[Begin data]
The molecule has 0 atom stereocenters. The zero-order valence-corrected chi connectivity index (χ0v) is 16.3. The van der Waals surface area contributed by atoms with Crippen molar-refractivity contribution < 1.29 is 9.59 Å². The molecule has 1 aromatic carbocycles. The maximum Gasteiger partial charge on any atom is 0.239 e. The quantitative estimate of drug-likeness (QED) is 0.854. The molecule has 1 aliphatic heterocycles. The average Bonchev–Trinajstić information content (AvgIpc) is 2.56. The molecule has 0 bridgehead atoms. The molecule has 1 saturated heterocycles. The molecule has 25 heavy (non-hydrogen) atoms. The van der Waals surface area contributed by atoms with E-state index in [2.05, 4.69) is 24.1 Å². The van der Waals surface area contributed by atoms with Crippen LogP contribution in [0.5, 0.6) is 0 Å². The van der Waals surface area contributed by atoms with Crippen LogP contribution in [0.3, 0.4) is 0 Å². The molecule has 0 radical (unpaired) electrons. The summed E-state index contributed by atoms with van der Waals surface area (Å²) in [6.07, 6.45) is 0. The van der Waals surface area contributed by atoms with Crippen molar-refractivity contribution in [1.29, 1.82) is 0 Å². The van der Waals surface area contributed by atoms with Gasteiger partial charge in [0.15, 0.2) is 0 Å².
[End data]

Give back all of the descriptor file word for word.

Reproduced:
The molecule has 0 atom stereocenters. The zero-order valence-corrected chi connectivity index (χ0v) is 16.3. The van der Waals surface area contributed by atoms with Crippen molar-refractivity contribution < 1.29 is 9.59 Å². The molecule has 1 aromatic carbocycles. The maximum Gasteiger partial charge on any atom is 0.239 e. The quantitative estimate of drug-likeness (QED) is 0.854. The molecule has 1 aliphatic heterocycles. The average Bonchev–Trinajstić information content (AvgIpc) is 2.56. The molecule has 0 bridgehead atoms. The molecule has 1 saturated heterocycles. The molecule has 25 heavy (non-hydrogen) atoms. The van der Waals surface area contributed by atoms with E-state index in [2.05, 4.69) is 24.1 Å². The van der Waals surface area contributed by atoms with Crippen LogP contribution in [0.5, 0.6) is 0 Å². The van der Waals surface area contributed by atoms with Crippen LogP contribution in [0.3, 0.4) is 0 Å². The molecule has 0 radical (unpaired) electrons. The summed E-state index contributed by atoms with van der Waals surface area (Å²) in [6.07, 6.45) is 0. The van der Waals surface area contributed by atoms with Crippen molar-refractivity contribution in [1.29, 1.82) is 0 Å². The van der Waals surface area contributed by atoms with Gasteiger partial charge in [0.15, 0.2) is 0 Å².